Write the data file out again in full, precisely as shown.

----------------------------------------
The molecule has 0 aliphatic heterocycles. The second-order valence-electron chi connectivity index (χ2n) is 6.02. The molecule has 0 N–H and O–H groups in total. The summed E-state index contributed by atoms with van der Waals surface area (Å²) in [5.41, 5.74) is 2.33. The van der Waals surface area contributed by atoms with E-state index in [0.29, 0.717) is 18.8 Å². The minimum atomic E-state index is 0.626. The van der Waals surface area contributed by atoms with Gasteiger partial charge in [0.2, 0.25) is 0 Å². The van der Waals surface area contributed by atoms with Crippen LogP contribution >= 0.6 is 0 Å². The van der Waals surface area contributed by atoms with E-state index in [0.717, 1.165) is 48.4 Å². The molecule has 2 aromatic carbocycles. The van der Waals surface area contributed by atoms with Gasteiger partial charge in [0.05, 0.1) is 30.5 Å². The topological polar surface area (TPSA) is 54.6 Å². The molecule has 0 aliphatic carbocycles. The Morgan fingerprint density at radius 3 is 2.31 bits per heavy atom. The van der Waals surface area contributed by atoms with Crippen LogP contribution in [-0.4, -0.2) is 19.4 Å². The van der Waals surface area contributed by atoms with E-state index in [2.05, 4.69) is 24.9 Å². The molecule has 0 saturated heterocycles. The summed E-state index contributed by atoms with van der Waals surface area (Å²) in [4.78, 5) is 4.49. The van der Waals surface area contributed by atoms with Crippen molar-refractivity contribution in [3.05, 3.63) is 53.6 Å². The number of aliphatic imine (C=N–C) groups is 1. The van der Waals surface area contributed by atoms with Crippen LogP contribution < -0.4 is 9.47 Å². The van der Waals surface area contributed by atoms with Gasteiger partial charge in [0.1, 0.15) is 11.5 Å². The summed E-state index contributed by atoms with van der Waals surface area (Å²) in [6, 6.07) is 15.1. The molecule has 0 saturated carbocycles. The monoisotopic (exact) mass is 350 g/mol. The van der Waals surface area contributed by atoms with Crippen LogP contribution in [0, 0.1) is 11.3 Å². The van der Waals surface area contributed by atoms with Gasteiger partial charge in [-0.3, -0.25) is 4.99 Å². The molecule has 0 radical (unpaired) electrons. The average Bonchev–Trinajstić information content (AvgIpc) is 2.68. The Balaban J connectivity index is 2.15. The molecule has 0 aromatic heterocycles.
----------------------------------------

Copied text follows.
The molecule has 0 aliphatic heterocycles. The second-order valence-electron chi connectivity index (χ2n) is 6.02. The molecule has 0 N–H and O–H groups in total. The summed E-state index contributed by atoms with van der Waals surface area (Å²) in [5.41, 5.74) is 2.33. The van der Waals surface area contributed by atoms with E-state index in [0.29, 0.717) is 18.8 Å². The minimum atomic E-state index is 0.626. The van der Waals surface area contributed by atoms with Gasteiger partial charge in [0.2, 0.25) is 0 Å². The van der Waals surface area contributed by atoms with Crippen LogP contribution >= 0.6 is 0 Å². The van der Waals surface area contributed by atoms with E-state index in [0.717, 1.165) is 48.4 Å². The molecule has 2 aromatic carbocycles. The van der Waals surface area contributed by atoms with Gasteiger partial charge in [0.05, 0.1) is 30.5 Å². The topological polar surface area (TPSA) is 54.6 Å². The molecule has 0 aliphatic carbocycles. The Morgan fingerprint density at radius 3 is 2.31 bits per heavy atom. The van der Waals surface area contributed by atoms with Crippen LogP contribution in [-0.4, -0.2) is 19.4 Å². The van der Waals surface area contributed by atoms with E-state index in [2.05, 4.69) is 24.9 Å². The molecule has 0 saturated heterocycles. The summed E-state index contributed by atoms with van der Waals surface area (Å²) in [4.78, 5) is 4.49. The van der Waals surface area contributed by atoms with Crippen molar-refractivity contribution in [3.05, 3.63) is 53.6 Å². The number of aliphatic imine (C=N–C) groups is 1. The van der Waals surface area contributed by atoms with Crippen LogP contribution < -0.4 is 9.47 Å². The van der Waals surface area contributed by atoms with Gasteiger partial charge in [0.1, 0.15) is 11.5 Å². The summed E-state index contributed by atoms with van der Waals surface area (Å²) in [6, 6.07) is 15.1. The molecule has 0 saturated carbocycles. The monoisotopic (exact) mass is 350 g/mol. The van der Waals surface area contributed by atoms with Crippen LogP contribution in [0, 0.1) is 11.3 Å². The van der Waals surface area contributed by atoms with Gasteiger partial charge in [-0.3, -0.25) is 4.99 Å². The molecule has 0 radical (unpaired) electrons. The average Bonchev–Trinajstić information content (AvgIpc) is 2.68. The Balaban J connectivity index is 2.15. The molecule has 0 aromatic heterocycles.